Hey Yo…

That seems an appropriate way to start this article. All that is missing is me throwing a toothpick at my computer screen. Then again, I am so uncool and uncoordinated it would’ve bounced back and poked me in the eye.

We can’t all be Scott Hall.

I wanted to write this sooner but it took me a few days more to collect my thoughts and memories of Scott Hall before I could. Scott Hall’s passing has struck the wrestling community at its core. We’ve watched this man grow, self-destruct, be reborn, rekindle his legacy, only for it all to come to an end in a heartbreaking way. A heartbreaking way that does not change the fact many of our hearts were filled watching this man get his life back together. Years of jokes, teasing, taunting, insults that were thrown about Scott Hall were all answered and defeated by him committing to the ultimate success story act of getting clean, getting healthy, getting back together. His struggle and fight outside of the ring earned my respect far more than his accomplishments inside the ring, of which he had many. I will like to highlight them below as I think about my memories of the matches and moments of Scott Hall.

While his demons definitely derailed and destroyed his career, despite his vices and his curses, he was still able to bring joy and entertainment to millions of people around the world. As Razor Ramon, he was a significant factor in one of the most important moments in the early days of RAW, 1-2-3 Kid’ss upset victory over Razor. It wouldn’t have worked if Razor wasn’t willing to go along, nor if he wasn’t willing to look foolish in the process, both of which he did with expert precision. After dominating the Kid, toying with him, he makes a mistake and pays for it with a humiliating defeat. His reaction after the defeat did as much for the Kid’s upset as the actual pinfall, throwing a temper tantrum of anger and disbelief. 

His Razor’s Edge was the first time I ever saw the crucifix powerbomb, and while it seems tame in comparison these days to some variations, when I saw it as a kid I thought it was the coolest, most dangerous move ever. When he would lift them over his shoulders, push them up, and then drop them down on their neck/upper back as a kid I bought it as potentially career-ending. I knew the top guys were tough enough to survive, if not get up from the pinfall, but when I saw a jobber take it I would assume there was a good chance I’d never see them again. That’s how much respect I had for the Razor’s Edge, it is still to this day one of my top finishers of all time, I absolutely loved it.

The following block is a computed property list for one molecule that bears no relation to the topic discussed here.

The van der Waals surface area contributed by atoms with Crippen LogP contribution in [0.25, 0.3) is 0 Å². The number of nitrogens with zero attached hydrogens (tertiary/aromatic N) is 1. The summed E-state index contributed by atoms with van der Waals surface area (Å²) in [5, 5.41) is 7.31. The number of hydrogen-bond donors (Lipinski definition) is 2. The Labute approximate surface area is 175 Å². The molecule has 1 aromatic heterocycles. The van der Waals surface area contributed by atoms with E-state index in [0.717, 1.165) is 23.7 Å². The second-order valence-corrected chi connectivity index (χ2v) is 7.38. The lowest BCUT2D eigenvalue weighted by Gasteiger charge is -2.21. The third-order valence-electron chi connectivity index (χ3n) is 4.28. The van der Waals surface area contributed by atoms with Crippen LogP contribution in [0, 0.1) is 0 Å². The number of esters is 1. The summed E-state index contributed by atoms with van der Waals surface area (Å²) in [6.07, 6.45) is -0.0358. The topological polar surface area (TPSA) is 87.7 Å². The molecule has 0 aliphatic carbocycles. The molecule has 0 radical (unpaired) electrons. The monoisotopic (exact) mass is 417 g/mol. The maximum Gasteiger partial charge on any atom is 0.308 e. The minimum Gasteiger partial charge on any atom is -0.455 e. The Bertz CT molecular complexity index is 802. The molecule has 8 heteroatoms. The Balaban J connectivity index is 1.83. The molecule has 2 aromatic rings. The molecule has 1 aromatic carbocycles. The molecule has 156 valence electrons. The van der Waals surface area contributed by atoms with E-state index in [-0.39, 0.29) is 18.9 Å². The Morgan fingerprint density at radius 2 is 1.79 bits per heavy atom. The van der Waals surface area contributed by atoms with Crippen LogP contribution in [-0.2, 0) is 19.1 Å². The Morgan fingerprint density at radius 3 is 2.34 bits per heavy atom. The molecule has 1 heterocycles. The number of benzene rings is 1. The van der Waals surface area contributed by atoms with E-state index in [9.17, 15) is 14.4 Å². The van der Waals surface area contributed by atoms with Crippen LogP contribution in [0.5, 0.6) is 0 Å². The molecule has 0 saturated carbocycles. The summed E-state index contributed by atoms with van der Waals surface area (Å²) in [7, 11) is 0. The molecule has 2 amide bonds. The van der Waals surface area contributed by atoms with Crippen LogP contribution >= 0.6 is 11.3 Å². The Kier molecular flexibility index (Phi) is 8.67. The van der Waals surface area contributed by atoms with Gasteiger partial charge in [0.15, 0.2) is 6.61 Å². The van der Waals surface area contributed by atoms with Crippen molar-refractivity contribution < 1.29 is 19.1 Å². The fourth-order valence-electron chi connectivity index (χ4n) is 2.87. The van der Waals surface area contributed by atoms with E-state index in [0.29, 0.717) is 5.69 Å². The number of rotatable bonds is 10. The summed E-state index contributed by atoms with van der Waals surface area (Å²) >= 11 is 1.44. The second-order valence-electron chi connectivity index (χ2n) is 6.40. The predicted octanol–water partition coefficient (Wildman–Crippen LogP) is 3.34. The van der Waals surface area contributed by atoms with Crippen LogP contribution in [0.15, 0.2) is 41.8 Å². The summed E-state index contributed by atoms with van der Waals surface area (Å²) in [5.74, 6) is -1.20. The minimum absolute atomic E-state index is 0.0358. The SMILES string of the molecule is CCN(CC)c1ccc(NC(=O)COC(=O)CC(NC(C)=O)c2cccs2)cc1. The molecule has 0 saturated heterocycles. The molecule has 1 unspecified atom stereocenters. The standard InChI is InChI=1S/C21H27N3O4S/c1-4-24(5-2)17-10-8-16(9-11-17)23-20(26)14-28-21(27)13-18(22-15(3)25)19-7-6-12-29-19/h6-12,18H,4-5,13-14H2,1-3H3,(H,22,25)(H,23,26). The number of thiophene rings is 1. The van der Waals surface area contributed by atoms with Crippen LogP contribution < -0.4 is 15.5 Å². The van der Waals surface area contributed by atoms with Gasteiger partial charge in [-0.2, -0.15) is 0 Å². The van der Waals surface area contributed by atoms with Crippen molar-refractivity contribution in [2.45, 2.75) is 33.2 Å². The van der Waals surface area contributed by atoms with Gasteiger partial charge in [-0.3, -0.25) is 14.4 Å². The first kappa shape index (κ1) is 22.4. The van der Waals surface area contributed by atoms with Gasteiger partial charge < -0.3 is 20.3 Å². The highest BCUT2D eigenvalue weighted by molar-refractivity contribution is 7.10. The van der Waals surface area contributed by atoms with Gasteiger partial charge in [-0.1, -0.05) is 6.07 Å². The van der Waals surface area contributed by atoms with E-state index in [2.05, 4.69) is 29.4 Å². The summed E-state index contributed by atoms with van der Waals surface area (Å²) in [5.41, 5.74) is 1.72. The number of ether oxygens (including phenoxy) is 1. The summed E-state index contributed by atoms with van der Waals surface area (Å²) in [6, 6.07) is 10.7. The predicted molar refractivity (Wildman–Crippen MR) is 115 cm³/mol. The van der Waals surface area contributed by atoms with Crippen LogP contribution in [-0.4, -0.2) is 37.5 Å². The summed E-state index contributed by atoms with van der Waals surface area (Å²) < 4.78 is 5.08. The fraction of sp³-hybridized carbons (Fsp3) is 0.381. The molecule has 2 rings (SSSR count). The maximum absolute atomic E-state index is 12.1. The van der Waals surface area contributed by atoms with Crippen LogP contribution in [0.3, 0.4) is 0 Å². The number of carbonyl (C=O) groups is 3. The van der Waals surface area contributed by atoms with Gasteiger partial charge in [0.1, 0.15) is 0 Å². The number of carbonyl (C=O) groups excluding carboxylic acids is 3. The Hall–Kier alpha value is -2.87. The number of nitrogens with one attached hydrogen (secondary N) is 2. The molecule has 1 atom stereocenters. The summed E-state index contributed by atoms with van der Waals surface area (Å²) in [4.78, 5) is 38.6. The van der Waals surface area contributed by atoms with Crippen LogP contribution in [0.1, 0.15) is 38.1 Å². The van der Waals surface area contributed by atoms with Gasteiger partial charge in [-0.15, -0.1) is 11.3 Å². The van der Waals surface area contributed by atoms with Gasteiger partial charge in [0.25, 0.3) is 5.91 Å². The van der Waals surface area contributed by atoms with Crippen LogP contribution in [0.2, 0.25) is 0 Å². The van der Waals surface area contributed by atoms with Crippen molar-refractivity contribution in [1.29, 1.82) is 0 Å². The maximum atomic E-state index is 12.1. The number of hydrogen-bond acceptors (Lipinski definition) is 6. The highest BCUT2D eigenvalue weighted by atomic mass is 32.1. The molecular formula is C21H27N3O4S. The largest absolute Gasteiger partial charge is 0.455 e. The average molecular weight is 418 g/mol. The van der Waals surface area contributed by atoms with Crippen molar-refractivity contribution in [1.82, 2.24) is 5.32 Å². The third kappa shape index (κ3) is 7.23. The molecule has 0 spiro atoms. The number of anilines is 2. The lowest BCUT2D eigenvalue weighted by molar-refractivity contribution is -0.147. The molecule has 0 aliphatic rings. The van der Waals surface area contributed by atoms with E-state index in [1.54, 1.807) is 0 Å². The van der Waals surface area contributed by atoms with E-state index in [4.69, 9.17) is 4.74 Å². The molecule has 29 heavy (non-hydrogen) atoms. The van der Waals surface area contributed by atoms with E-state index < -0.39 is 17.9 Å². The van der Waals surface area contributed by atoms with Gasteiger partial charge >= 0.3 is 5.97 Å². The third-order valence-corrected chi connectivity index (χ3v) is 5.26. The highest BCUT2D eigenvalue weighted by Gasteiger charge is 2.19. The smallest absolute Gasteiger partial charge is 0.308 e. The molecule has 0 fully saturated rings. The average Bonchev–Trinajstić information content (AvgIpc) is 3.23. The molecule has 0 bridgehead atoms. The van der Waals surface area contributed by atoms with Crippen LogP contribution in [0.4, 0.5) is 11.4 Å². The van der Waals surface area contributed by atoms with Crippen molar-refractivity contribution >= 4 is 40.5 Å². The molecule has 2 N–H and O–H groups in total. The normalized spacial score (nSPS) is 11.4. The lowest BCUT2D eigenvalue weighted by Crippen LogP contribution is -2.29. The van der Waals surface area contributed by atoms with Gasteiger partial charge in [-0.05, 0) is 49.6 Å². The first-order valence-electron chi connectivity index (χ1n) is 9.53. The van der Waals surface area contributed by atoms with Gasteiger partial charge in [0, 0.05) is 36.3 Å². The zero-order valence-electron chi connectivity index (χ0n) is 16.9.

He was part of one of the most influential and significant matches in WrestleMania history against Shawn Michaels in the now-famous ladder match at WrestleMania X. While ladder matches had been done before, Razor Ramon and Shawn Michaels would do it on its largest platform and raise the stakes. While tame by today’s comparison, everything done in this match served a purpose, had a flow, never felt contrived or overly convoluted. You could feel the displeasure both men had for each other as they worked their professional wrestling magic with each other and made perhaps one of the best matches in WrestleMania history (on a night with Owen/Bret no less, another magical match). In 1995 to save a card that was lacking in interest, entertainment, and intrigue, they would be shoehorned in for a rematch that some (including myself) felt was superior which is amazing.

There were callbacks to the first match, showcasing that they had learned and grown from it. In both of these matches, despite commentary from some wrestling figures, Razor Ramon didn’t just show up and Shawn Michaels did all the work. Razor Ramon worked his ass off. If you think not I beg you to go back and watch. He played a significant part in these matches working, and they no doubt were the highlights of his abilities. Neither match has lost its value or aurora over time, they age well, IF NOT BETTER, than some modern-day latter matches as spots don’t take forever to set up, things don’t feel silly or overdone, everything feels natural and in its proper place.